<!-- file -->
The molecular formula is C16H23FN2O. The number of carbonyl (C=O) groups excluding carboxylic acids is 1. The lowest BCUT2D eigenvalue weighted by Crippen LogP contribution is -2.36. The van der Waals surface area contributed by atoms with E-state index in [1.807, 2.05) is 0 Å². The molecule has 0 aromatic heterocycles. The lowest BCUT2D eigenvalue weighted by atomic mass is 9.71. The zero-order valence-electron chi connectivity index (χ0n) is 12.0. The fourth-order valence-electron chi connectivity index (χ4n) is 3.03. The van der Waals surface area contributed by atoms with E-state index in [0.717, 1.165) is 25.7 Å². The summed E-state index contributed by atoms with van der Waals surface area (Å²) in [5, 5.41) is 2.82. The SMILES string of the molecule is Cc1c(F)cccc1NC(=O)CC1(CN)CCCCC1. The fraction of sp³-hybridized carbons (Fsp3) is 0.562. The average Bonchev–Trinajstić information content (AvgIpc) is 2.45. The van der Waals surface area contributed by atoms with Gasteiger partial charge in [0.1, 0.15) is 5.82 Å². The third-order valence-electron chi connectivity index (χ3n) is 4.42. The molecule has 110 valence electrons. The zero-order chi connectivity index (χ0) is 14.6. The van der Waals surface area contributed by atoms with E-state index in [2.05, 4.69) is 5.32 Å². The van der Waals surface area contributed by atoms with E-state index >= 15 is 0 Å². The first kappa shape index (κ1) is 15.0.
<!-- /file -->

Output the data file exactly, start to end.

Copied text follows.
The molecular formula is C16H23FN2O. The number of carbonyl (C=O) groups excluding carboxylic acids is 1. The lowest BCUT2D eigenvalue weighted by Crippen LogP contribution is -2.36. The van der Waals surface area contributed by atoms with E-state index in [1.807, 2.05) is 0 Å². The molecule has 0 aromatic heterocycles. The lowest BCUT2D eigenvalue weighted by atomic mass is 9.71. The zero-order valence-electron chi connectivity index (χ0n) is 12.0. The fourth-order valence-electron chi connectivity index (χ4n) is 3.03. The van der Waals surface area contributed by atoms with E-state index in [0.717, 1.165) is 25.7 Å². The summed E-state index contributed by atoms with van der Waals surface area (Å²) in [5, 5.41) is 2.82. The SMILES string of the molecule is Cc1c(F)cccc1NC(=O)CC1(CN)CCCCC1. The fraction of sp³-hybridized carbons (Fsp3) is 0.562. The average Bonchev–Trinajstić information content (AvgIpc) is 2.45. The van der Waals surface area contributed by atoms with Gasteiger partial charge in [0.1, 0.15) is 5.82 Å². The third-order valence-electron chi connectivity index (χ3n) is 4.42. The molecule has 110 valence electrons. The zero-order chi connectivity index (χ0) is 14.6. The van der Waals surface area contributed by atoms with E-state index in [2.05, 4.69) is 5.32 Å². The van der Waals surface area contributed by atoms with E-state index >= 15 is 0 Å². The first kappa shape index (κ1) is 15.0.